In the few years book readers have had to process this death, they’ve come with some ideas as to what might have happened to Jon Snow. As neat it would be to just have him dead, killing him is a lot harder than just stabbing him in the stomach a bunch of times, because hey, we’re in Westeros. Melisandre, a priestess of the Lord of Light, is right there—imbued with powers that we already know can raise people from the dead, as Thoros of Myr did with Beric Dondarrion a whole bunch of times in season two. Of course, she declined to resurrect Stannis in this episode, so maybe she’s not feeling up to it. But that could happen, especially if Melisandre becomes (more) convinced that it’s Jon, not Stannis, who is the one who was promised, Azor Ahai himself. In that case, maybe Jon dying is in fact part of the whole process of becoming Azor Ahai, not that we know what that would be, exactly, except a lot of sacrifice seems necessary.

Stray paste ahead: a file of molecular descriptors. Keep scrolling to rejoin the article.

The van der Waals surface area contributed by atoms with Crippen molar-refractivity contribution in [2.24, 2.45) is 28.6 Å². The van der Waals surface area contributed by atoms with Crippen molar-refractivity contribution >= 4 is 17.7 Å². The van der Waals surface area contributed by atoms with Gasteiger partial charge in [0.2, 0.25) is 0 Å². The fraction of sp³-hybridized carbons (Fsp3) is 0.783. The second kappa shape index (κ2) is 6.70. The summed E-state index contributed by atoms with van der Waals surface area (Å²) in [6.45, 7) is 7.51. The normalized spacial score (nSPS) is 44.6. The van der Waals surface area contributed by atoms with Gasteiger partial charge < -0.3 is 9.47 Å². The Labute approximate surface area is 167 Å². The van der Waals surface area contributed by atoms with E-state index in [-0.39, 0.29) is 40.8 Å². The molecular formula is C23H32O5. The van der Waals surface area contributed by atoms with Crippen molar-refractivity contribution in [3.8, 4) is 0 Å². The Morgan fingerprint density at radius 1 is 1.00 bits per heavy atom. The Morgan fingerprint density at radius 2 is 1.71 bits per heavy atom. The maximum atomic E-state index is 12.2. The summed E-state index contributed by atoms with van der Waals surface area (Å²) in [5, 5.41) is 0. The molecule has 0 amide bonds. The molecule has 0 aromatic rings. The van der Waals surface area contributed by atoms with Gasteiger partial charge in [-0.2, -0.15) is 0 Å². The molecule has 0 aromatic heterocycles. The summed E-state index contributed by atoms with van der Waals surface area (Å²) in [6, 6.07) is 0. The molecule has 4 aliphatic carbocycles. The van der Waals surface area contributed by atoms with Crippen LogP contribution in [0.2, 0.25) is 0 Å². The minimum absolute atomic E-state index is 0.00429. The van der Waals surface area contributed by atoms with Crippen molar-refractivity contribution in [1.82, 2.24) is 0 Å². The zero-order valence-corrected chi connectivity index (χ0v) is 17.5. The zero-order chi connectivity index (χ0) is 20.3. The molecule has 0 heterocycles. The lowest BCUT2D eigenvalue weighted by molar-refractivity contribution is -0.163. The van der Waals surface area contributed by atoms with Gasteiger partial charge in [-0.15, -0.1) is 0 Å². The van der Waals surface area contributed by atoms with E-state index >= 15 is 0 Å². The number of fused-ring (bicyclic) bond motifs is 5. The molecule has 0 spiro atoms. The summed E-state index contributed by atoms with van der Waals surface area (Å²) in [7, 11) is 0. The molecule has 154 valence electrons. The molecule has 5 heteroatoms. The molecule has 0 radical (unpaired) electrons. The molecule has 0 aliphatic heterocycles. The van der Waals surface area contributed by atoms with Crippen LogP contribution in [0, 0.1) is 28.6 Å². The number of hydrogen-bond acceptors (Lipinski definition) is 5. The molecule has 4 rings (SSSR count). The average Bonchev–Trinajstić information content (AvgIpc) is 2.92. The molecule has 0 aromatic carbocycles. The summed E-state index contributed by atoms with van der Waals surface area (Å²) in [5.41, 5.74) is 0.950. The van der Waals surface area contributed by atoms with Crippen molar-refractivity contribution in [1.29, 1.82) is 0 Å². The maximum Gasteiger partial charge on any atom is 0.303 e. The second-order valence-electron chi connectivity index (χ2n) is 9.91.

Still, taking into account Harington’s emphatic remarks that he is dead and not returning, let’s use a different explanation. Recall, if you will, that Jon has had mystery swirling about him for the last five seasons of the show (and the last five books of “A Song Of Ice And Fire”)—both with regards to his murky lineage and tossed-about prophecies about his destiny. The direwolves are literally magical; Bran has demonstrated the ability to enter the mental state of his wolf, Summer, and has further been able to use that on others, such as the simpleminded Hodor. In the books, Arya and Jon both exhibit the ability to do this as well, although they mostly experience it as vivid dreams. Other characters also have the ability to be wargs, which is the Northern word for a kind of mental shapeshifter. So Jon could “warg out”—while his physical form dies, he could survive in the form of his direwolf Ghost, or tap out into another form. This could explain Jon Snow still being alive, but Kit Harington not being the actor who plays him. Like, maybe Jon Snow is going to be a CGI direwolf next season. (Or a real direwolf, if they can find one. HBO has methods.)